Peter Feaver, a political science professor at Duke University and the author of a forthcoming book on public trust in the military, said that while public support for political violence might seem extreme, a confluence of factors is necessary for actual violence to occur – which is still rare. On January 6, there was a time-sensitive action, an already existing rally, and inciters including Trump who encouraged others to commit violence.

“You needed all of that at the same time to turn what would have been latent sentiment of the sort that this survey captures into actual violence,” he said.

In addition to wide support for Trump’s big lie about the 2020 election, the survey also found that significant numbers of American adults believe conspiracy theories about the US government, and the number of believers has remained steady over almost two years. For example, 10% of American adults in April said they believe the government is run by Satan-worshipping pedophiles.

“The survey confirms what we already knew, which is that rhetoric is really hyperbolic in American political life,” Feaver said. “You can get folks to express support for pretty extreme statements.”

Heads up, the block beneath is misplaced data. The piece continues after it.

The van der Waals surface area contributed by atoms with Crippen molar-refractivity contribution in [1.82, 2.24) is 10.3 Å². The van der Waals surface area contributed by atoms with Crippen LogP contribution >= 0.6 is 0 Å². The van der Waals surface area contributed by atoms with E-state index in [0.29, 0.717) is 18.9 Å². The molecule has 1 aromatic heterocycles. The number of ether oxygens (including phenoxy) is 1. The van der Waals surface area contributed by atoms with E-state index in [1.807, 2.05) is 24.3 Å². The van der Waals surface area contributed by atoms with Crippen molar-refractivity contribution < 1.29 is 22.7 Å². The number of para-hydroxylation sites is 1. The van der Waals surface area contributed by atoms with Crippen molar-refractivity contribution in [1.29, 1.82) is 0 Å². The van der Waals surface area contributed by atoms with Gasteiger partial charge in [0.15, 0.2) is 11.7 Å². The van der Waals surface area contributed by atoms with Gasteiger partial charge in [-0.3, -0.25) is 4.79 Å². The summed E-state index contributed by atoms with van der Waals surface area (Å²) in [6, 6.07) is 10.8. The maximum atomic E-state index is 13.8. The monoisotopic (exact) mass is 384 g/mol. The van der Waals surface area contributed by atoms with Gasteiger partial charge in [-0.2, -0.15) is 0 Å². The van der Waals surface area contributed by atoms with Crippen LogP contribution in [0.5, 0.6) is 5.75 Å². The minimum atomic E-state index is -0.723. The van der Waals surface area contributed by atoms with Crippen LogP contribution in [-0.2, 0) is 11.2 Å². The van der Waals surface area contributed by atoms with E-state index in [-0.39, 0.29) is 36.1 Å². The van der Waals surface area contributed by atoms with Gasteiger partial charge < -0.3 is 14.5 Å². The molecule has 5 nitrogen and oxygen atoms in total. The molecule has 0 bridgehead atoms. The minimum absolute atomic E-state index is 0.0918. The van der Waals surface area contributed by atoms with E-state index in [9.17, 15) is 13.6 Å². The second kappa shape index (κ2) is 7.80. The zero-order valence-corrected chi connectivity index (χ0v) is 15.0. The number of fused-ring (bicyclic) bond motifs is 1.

An even greater percentage of American adults said they believe in the “great replacement” theory, a white nationalist conspiracy theory that holds there is an active effort to replace white people with non-white populations, including immigrants and other people of color, in white-majority countries.

While much of the survey reveals an alarming level of political polarization in the United States, there are areas where the majority of people do agree. Almost 55% of American adults feel like elections won’t solve our most fundamental political and social problems, and close to 50% believe political elites on both sides of the aisle are the most corrupt people in America.

Perhaps more optimistically, the largest share of Americans believe in a potential solution to political violence. More than 77% think Republicans and Democrats in Congress should make a joint statement condemning any political violence.

Story Code: 1063040